The “IT Guy Kit”

My "IT Guy Kit"

When you work on IT you’re prone to two things: being a geek and carrying a lot of gadgets.

Well, I surely can’t escape my fate, and suffering from both issues (geeking with gadgetry) I have a plethora of things always ready on my “IT Guy Kit”.

Here’s the list:

  1. The kit pouch itself – It’s a Goodis GPS pouch but you can use it to carry anything. It has a decent amount of space for storage and two additional small pouches inside.
  2. TP-LINK M7350 Mobile LTE WIFI router – My main portable router. 4G LTE, 802.11a, with a 2550mAh battery and a 32GB MicroSD card I can share over the network, it’s the perfect router to use outdoors and indoors when your ISP or electricity provider fails.
  3. TP-LINK M5360 Mobile 3G WIFI router – This is my spare router. It’s not as fast as the M7350, but it has more autonomy thanks to a 5200mAh battery. It also doubles as a power bank.
  4. TP-LINK (yeah, I like TP-LINK’s stuff!) TL-PB10400 Power Bank – This sucker can charge a lot of stuff with its 10400mAh. It has two charging ports (1A and 2A) and a bonus flashlight.
  5. WD Passport Ultra 1TB – Storage on the Go. For Virtual Machines, backups and other stuff I don’t want to fill my laptop SSDs with (games, music, emulators, etc…)
  6. SanDisk Extreme USB 3.0 Flash Drive 64GB – One of the best USB pens on the market, very fast, but it lacks a lot on the build quality of the materials. It heats up very easily and it should have an Aluminium body instead of plastic.
  7. USB OTG 3 Port Hub & Card Reader LINDY (42626) – This is a hell of a gadget to have around if you are an Android user. Plug it on the USB port of your tablet or phone and you can use it as an SD Card reader or connect other USB devices like a mouse or a keyboard.
  8. Network stuff – Assorted cables, WIFI and Gigabit Ethernet USB adapters; Serial to USB adapter – I often need more than one network connection on my laptop when I’m configuring a router or a firewall so, these are always useful to have around.
  9. urBeats – All around good set of earphones, comfortable on the ear and with a decent quality. Very durable!
  10. VictorInox CyberTool M – Love this guy! It has an insane amount of tools, some of them specific for fixing electronic devices.
  11. Google Nexus 7 (2012) 32GB 3G – Right now I have a love / hate relationship with this tablet. After Google released Lolipop for it, it became useless, slow, buggy. Only after a full rom flash with the latest Android 5.1.1 it became tolerable to work with this thing again…
  12. Samsung Galaxy S6 (not in the photo) – My current phone. Replaced it last month after my HTC One M7 went to warranty due to multiple problems. The S6 is a beast of a phone concerning the hardware, still the TouchWiz could be more polished. It’s not as bloated as it was on earlier Galaxy S phones, but there’s still room for improvement.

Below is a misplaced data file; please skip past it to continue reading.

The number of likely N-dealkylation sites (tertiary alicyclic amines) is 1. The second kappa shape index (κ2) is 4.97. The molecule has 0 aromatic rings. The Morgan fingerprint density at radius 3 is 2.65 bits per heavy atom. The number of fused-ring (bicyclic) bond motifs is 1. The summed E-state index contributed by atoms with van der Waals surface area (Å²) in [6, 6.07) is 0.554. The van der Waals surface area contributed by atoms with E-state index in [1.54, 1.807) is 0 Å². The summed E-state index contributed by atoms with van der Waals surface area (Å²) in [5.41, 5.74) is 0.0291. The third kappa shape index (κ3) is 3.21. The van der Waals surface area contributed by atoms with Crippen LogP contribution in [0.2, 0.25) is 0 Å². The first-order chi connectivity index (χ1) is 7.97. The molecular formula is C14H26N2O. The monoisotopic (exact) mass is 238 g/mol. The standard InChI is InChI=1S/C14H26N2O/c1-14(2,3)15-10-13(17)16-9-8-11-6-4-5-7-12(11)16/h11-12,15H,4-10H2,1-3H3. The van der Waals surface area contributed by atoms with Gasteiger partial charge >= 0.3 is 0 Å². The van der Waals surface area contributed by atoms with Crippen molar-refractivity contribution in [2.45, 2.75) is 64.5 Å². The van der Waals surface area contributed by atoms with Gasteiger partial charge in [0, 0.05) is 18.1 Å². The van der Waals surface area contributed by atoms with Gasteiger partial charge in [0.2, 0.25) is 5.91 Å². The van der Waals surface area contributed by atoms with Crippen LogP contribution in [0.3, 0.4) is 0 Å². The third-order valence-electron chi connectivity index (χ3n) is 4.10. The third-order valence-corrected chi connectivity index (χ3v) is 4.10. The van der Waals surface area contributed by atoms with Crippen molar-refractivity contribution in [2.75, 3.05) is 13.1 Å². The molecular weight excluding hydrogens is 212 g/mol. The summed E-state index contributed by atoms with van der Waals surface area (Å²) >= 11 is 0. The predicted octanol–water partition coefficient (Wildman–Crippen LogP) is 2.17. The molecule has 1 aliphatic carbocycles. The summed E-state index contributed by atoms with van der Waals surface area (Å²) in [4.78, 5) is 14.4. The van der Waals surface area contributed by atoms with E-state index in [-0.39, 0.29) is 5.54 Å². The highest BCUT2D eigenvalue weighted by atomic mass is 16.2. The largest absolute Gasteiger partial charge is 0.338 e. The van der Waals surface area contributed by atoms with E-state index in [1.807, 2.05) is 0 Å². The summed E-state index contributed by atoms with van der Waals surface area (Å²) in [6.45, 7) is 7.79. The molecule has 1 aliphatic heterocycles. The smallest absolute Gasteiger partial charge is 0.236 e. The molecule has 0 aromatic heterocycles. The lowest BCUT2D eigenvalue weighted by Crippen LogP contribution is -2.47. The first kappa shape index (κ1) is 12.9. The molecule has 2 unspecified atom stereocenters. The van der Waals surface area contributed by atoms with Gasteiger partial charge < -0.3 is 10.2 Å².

13. Bellroy Very Smal Wallet – Not really a gadget or a tool, but I love this wallet. I dumped my old classic wallet and fitted everything I need in this small pocket wallet. Never been happier without the bulge of papers and receipts I accumulated on my old wallet.

And you? Do you have a kit as well? What do you usually carry arround?

Enter the Server – Part Three

HP Microserver Gen 8

Still on the Gen 8 topic, here’s the lowdown on some questions I was asked:

  • File Sharing – I’m using regular Windows FS in a workgroup environment.
  • Backup – I was using a multitude of solutions for backup here at home: my PC had Backblaze backing up to the cloud, my wife’s PC had Veeam Endpoint Backup backing up for a network share. The QNAP was backing up to a USB HDD. Now I’m changing everything to Crashplan. The Gen8 will backup to the cloud via Crashplan and my PC as well as my wife’s will backup to the Gen 8 via Crashplan client.
  • Plex – Plex Server on the G8. I’m using Chromecast in my living room as a Plex client when I need to watch something served by Plex. Sometimes I use Rasplex as well on my Raspberry PI 2.
  • Private Cloud – BitTorrent Sync – they have clients for every major supported OS and mobile OS. Great to sync everything without having your files stored in a service like Dropbox or MEGA.
  • Download Management – uTorrent
  • SFTP Server – Bitvise SSH Server Personal Edition – Free for personal use. Very very good SSH server with lots of options and customization.
  • VPN Server – Windows Server VPN service.

Enter the Server – Part Two

HP Proliant MicroServers Gen 8
Yes, there is a kit with 3 exchangeable faceplates for the Gen8.

After I got the Gen 8, it was testing time. I knew the roles I wanted for my new server:

  • File Sharing
  • Backup
  • Plex
  • Private Cloud
  • Download Management
  • SFTP Server
  • VPN Server

When the hardware arrived I had to improvise a bit, since the budget I had, was not enough for the “perfect configuration”, so I had to settle with what I bought and with what I already had.

The “perfect configuration” I mentioned before would be IMHO, to upgrade the CPU for a Intel Xeon E3-1265LV2, 16GB of RAM, 4x 4TB WD RED, a 250GB SSD for the OS or a 64GB Micro SD to boot VMWare ESXi, running an entire virtualized solution.

The bundled CPU is a Celeron G1610T, and it’s not very powerful (2 cores @ 2.3 GHz) to run VMs, but enough to run the roles I had in mind. I just needed a few more gigs of RAM and my father got me an 8GB DIMM he had laying arround that luckily was compatible with the Gen8.